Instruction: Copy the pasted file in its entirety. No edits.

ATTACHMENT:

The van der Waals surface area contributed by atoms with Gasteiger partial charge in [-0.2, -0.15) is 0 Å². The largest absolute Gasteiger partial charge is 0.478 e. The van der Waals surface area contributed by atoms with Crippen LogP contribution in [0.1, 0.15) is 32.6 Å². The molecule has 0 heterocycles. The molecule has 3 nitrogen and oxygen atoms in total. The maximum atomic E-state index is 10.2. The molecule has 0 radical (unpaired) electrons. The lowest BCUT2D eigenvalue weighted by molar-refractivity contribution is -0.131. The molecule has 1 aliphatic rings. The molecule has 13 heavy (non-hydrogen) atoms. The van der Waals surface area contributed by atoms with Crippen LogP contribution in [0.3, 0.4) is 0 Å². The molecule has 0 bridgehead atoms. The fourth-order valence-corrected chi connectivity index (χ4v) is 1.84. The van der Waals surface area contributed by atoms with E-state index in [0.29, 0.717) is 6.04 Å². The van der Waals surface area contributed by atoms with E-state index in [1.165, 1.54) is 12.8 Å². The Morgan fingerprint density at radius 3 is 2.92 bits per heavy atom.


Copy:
The van der Waals surface area contributed by atoms with Gasteiger partial charge in [-0.2, -0.15) is 0 Å². The largest absolute Gasteiger partial charge is 0.478 e. The van der Waals surface area contributed by atoms with Crippen LogP contribution in [0.1, 0.15) is 32.6 Å². The molecule has 0 heterocycles. The molecule has 3 nitrogen and oxygen atoms in total. The maximum atomic E-state index is 10.2. The molecule has 0 radical (unpaired) electrons. The lowest BCUT2D eigenvalue weighted by molar-refractivity contribution is -0.131. The molecule has 1 aliphatic rings. The molecule has 13 heavy (non-hydrogen) atoms. The van der Waals surface area contributed by atoms with Crippen LogP contribution in [0.3, 0.4) is 0 Å². The molecule has 0 bridgehead atoms. The fourth-order valence-corrected chi connectivity index (χ4v) is 1.84. The van der Waals surface area contributed by atoms with E-state index in [0.29, 0.717) is 6.04 Å². The van der Waals surface area contributed by atoms with E-state index in [1.165, 1.54) is 12.8 Å². The Morgan fingerprint density at radius 3 is 2.92 bits per heavy atom.